How well do your email marketing campaigns perform? According to Constant Contact, an average email open rate of 34.51 percent and click-through rate of 1.33 percent over 200 million emails is common in 2023.
Considering these metrics vary by industry, if yours are under average, one factor to consider is your email design. A well-designed email appeals to the audience segment who receives it. Your email should be responsive, perhaps interactive, and certainly mobile-optimized.
The email design best practices in this blog post will serve you well if you are looking for some inspiration and useful tips for your campaigns.
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Email Design Best Practices For Beautiful Campaigns
Let’s go through some tips that have proven to work for the best email marketers.
1. A/B test everything
It doesn’t matter how advanced email technology and design get: split testing will always be necessary.
You have more ways of A/B testing your email content than ever. Many email marketing tools have built-in automation or AI that can compare your emails without you having to do so manually. These tools help you identify the best images, CTA placement, subject lines, email length, and even when to send.
Split testing ensures your message is relevant, performance-oriented, and ready to launch.
2. Include the right info in the footer
An email footer or signature block is one of the most important portions of your message, even if it isn’t above the fold. Some marketers use generic footers, doing themselves no favors.
So, what should you include in your email footer? Here are some ideas:
- Support links: You can use this section to solicit feedback on your email (unless sending from a no-reply email address) or provide support links so customers or leads can get answers to their questions.
- Referral links: An email footer is an ideal place for referral links, especially if your referral program is new and you’re spreading awareness.
- App link: Encourage more app downloads and engagement by including a link to your app in the Google Play Store and Apple App Store in your email footer.
- Social media links: Create social media buttons for the major platforms, including Facebook, LinkedIn, Twitter, Instagram, and YouTube. Add hyperlinks to each button.
- Website link: It doesn’t hurt to add an extra link to your website in the footer. However, if your footer is already link-heavy, you can omit this one.
- Legal information: You must include a succinct but thorough legal statement, including an unsubscribe link, stating that you will not share personal information. Spell out your terms and conditions in this legal statement, and consider consulting with an attorney for review.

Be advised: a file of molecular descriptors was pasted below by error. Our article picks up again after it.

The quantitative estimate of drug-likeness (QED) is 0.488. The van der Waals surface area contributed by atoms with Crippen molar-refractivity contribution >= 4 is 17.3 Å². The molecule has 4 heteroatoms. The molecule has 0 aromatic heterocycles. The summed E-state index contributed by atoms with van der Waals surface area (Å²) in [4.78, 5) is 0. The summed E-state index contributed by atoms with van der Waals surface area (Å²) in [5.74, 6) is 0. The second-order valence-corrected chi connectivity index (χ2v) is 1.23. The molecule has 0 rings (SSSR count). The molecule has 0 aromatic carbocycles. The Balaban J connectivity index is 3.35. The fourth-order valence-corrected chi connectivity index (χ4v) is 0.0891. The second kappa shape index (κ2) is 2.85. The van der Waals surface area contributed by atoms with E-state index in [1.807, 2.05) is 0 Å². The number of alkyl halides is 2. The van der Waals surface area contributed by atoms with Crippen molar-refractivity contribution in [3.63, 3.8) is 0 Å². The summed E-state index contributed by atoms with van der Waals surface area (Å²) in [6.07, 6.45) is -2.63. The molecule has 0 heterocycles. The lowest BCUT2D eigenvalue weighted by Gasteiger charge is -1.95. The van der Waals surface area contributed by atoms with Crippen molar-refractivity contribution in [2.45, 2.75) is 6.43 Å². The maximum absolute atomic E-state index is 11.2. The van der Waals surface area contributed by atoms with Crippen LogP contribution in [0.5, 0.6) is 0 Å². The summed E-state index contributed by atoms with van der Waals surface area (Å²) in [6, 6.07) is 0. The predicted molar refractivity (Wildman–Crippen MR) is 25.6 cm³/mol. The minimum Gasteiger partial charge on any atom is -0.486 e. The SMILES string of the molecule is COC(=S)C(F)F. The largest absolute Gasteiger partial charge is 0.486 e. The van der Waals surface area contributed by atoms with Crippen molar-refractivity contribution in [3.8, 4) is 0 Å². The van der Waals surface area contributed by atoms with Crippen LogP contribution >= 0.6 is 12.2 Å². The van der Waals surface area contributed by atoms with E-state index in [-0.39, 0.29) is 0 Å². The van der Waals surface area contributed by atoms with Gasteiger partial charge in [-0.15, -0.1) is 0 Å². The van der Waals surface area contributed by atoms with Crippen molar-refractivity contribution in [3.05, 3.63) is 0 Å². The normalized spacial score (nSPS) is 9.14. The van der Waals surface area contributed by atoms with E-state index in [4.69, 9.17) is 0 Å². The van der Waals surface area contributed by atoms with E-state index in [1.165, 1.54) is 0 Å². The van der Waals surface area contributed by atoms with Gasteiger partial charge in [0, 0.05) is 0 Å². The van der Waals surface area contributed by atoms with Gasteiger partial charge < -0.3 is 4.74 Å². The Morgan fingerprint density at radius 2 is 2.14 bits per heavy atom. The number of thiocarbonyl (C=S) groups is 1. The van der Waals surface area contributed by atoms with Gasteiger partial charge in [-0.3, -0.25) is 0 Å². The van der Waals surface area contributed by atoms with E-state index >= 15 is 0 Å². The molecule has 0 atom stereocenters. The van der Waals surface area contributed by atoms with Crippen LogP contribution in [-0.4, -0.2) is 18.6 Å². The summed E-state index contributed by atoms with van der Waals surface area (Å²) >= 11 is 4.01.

3. A minimalist design is fine
What should your email look like? That’s the million-dollar question, and there’s no one correct answer.
The design of your email will vary depending on the product or service you’re promoting and your audience. However, no matter the design, it can surely benefit from a touch of minimalism. Many new email marketers assume their email must have all the visual bells and whistles to attract a high open and click-through rate.
In actuality, the opposite happens, as a cluttered message looks spammy and could end up in the trash. Don’t fear white space. It makes the visual elements in your email more impactful and gives those elements room to breathe.
It can also help with mobile optimization, ensuring visual elements aren’t stacked on top of each other or otherwise load incorrectly.
4. Use dynamic content
Dynamic content is making a splash in email marketing, and rightfully so.
As the name suggests, dynamic content changes based on the audience. This type of email allows you to create personalized content for your audience groups without sending thousands of emails per day.
A good email marketing tool will help you utilize dynamic content to the fullest as it segments and scores your audience automatically. You can also automate the inclusion of dynamic content elements like customer surveys, abandoned cart messages, product or service offers, and recommendations.
5. Doube-check for grammar and spelling errors
Whether you wrote the email yourself or used an email marketing tool, you should always have at least another set of eyes read over the content before you hit the “send” button (or “schedule” if you’re using a marketing automation tool).
Grammar and spelling errors are embarrassing and reduce your trustworthiness. You can use a Grammarly extension or even ChatGPT to find errors in the copy. These days, it’s so easy to catch these mistakes that we have no excuse for sending an email with less than perfect copy.
6. Prioritize mobile optimization
FluentCRM reports that 41 percent of email views come from mobile devices. Your emails must be mobile-optimized to display correctly on smartphones and tablets.
Mobile-responsive email templates are common, but double-check that yours is optimized before sending messages. All elements of your email marketing campaign must be mobile-optimized, including your website and landing pages.
7. Make your messages dark mode-friendly
Dark mode is more popular than ever, with 81.9 percent of mobile users favoring it, says EarthWeb. It’s easier on the eyes than white backgrounds and doesn’t suck up as much mobile device battery.